5 – 30 June 2021
Artificial Artefacts is an exhibition of new paintings and drawings by David Eastwood based on 3-D scans that transform the body into a series of virtual objects. The resulting images simulate studio artefacts of a type traditionally found in artists’ ateliers, such as anatomical casts moulded from classical sculptures. For this exhibition, digital scans of the artist’s own body produce slick, unfleshlike variations on the human form. As ghostly traces of a fragmented body, these images both evoke relics of antiquity and foreshadow posthuman corporealities.
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essay by Victoria Carruthers
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installation photo by Document Photography
drawings are framed and paintings are on stretched canvas ready to hang
David Eastwood: Artificial Artefacts
In an attempt to define a body of work that defies categorisation, the surrealist painter Dorothea Tanning once stated that her seventy years of practice was driven by the desire “to capture the moment, to accept it with all its complex identities”; to draw in the viewer with known but unknowable states. I was reminded of these words the first time I saw the work of David Eastwood, with its similar oscillations between multiple states: real/imagined; ordered/chaotic; movement/stasis. The works in Artificial Artefacts display these same qualities continuing the artist’s fascination with the notion of the studio as a transformative space both in a literal sense but also as a metaphor for the imagination.
Perhaps this is most evident in the two large paintings that are pervaded by a surrealist combination of consummate naturalism and a dreamscape in which something otherworldly is unfolding. In Penumbra (2020), Eastwood creates a copy of his own studio by digitally modelling the space in 3D and emptying it so that only the staircase, the checkerboard floor and two power sockets remain. Thus, he transforms the studio, his own studio, into a familiar yet strangely depersonalised space, opening up the possibility for the viewer to enter. Penumbra and its ‘pair’ Outlier (2021) recall the dramatic use of light and shadow in Baroque interiors. Eastwood references the eerily still interiors of Vermeer by appropriating the checkerboard floor to invoke the grid of order and perspective initiated by Alberti in the Renaissance. In The Art of Painting (1666-68), Vermeer questions the nature of reality through a commonly used conceit of the period: depicting himself painting a subject in his own studio. In the foreground a curtain has been pulled back to reveal the scene into which the viewer is invited. This is, of course, another framing device, the voluptuous folds of drapery so evocative of sensuality in the Baroque style are rendered in the sumptuous texture of the fabric that floats above the floor in both of Eastwood’s large paintings. A common motif for transformation, cloth here conceals a rupture in the studio space: underneath it something is taking place. In Outlier, a disembodied hand emerges from under the fabric, made all the more enigmatic against the deep chiaroscuro of the background. In Penumbra, a pale foot protrudes from the shape trapped in the fabric: but it isn’t human. In fact, rather than being disembodied, it emerges mounted on a block, a ready-made artefact of the studio, a nod in the direction of ‘life’ drawing, yet very clearly not alive. It is the first of many objects in this collection caught in a recursive action between artist and artwork, questioning the nature of perception, reality and representation.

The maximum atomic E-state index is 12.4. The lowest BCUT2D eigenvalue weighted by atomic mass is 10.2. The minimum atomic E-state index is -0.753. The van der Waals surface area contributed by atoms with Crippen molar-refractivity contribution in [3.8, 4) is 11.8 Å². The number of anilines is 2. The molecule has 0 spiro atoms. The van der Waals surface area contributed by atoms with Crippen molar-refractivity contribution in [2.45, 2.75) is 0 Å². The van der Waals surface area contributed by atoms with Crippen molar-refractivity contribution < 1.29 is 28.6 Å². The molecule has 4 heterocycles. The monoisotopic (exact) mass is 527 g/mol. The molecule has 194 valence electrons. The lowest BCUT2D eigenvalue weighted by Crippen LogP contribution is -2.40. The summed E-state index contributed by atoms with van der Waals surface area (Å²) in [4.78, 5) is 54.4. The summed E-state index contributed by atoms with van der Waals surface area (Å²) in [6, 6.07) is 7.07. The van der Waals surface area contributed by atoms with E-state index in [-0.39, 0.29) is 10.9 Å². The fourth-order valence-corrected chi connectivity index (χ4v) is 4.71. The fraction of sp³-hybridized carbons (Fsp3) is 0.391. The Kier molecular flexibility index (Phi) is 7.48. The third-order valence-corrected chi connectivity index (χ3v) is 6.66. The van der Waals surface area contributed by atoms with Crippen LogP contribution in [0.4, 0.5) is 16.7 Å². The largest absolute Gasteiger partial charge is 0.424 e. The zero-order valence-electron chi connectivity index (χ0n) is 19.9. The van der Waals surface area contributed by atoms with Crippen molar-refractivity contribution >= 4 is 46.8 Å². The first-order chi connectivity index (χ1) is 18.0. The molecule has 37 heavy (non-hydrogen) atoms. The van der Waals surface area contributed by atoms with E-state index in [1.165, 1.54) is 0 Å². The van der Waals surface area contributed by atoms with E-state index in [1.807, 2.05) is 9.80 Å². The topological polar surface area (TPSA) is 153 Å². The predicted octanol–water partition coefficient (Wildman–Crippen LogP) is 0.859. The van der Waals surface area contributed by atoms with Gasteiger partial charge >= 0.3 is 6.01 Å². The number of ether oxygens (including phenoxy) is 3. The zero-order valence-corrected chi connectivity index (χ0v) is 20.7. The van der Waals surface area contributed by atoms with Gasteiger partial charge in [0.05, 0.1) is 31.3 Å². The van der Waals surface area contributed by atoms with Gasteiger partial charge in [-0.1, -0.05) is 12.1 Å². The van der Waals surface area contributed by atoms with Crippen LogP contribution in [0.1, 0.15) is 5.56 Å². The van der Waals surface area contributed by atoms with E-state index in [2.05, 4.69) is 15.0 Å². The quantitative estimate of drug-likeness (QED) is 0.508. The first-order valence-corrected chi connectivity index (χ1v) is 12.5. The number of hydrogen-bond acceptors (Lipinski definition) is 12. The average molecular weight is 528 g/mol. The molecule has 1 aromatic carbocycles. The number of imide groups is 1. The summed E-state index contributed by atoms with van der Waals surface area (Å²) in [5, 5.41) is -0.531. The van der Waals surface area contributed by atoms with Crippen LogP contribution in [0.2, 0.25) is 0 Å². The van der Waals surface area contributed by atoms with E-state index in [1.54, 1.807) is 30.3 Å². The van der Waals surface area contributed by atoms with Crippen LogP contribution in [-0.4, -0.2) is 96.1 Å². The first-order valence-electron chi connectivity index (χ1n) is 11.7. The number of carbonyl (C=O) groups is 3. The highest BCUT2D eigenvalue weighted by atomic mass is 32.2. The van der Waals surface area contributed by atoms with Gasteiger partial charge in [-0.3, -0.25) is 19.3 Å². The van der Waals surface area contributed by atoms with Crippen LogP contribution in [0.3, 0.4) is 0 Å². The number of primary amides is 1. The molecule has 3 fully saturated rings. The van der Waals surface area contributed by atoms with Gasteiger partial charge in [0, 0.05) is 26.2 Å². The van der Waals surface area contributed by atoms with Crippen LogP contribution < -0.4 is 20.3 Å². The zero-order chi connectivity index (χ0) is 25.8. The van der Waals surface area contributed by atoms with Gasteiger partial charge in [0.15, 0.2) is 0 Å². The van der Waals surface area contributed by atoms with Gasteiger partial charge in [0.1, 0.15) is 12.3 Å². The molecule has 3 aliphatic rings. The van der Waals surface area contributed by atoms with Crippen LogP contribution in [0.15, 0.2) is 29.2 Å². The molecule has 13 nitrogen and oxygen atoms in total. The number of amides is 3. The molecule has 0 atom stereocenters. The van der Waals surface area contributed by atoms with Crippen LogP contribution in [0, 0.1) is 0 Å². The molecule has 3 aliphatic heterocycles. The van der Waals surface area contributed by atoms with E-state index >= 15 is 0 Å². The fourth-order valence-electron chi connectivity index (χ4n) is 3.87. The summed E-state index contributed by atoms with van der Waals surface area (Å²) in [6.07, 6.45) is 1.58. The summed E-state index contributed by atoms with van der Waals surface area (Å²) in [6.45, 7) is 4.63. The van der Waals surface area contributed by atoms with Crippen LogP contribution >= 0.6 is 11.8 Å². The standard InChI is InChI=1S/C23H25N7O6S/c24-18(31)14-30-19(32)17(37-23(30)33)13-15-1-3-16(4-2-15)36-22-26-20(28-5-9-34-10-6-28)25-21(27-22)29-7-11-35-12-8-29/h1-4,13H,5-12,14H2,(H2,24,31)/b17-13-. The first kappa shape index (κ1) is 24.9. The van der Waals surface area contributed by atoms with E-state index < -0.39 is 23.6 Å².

The motif of dismemberment is explored most unsettlingly in Eastwood’s series of six charcoal drawings. Each work features a body part designed to look artificial, invoking the idea of a studio model, again for life drawing. However, the notion of any functionality is radically undermined by the complexity of the technical process and the formal aspects of the composition. The body parts are made from 3D scans of Eastwood’s own anatomy. According to the artist they are “transformed into a series of virtual objects” simulating “studio artefacts of a type traditionally found in artists’ ateliers”. Yet these fragmented parts evoke more than the polished skulls and anatomical plaster casts of antiquity. They are also reminiscent of death masks, gothic disturbance, medical prosthesis, the fetish of the uncanny – they are ghostly replicas, simulacra. What at first appear to be clinical white surfaces, porcelain-like approximations of the real, also contain the hint of fleshiness, evident in Prop (2021) with the press of metal against the supple tissue of a forearm. In Mask (2021) and Limb (2021), the sheen on the surfaces makes the objects appear at once viscous, sticky, smooth and satiny. The fingers in Hold (2021) seem to have a plasticity about them, as if they were stopped in time whilst offering us some invisible object. In contrast to the Renaissance bust, which implies a continuity with a unified and idealised body, these objects remain defiantly fragmented. Eastwood has created a representation of himself, of the artist’s hand, as an indexical artefact, appearing on the paper through layers of organic charcoal. There is a poetic recursiveness in the transformative potential of these works and in Eastwood’s beautiful painterly work. Like Vermeer, he creates his own conceit, his own sleight of hand, to draw together the artist, the viewer, and the act of painting. The universe of the studio is revealed in these works as a liminal space in which the artist’s alchemies collapse the boundaries between the real and the imaginary, the past and the present, to capture the moment in all its complex identities.
Victoria Carruthers, 2021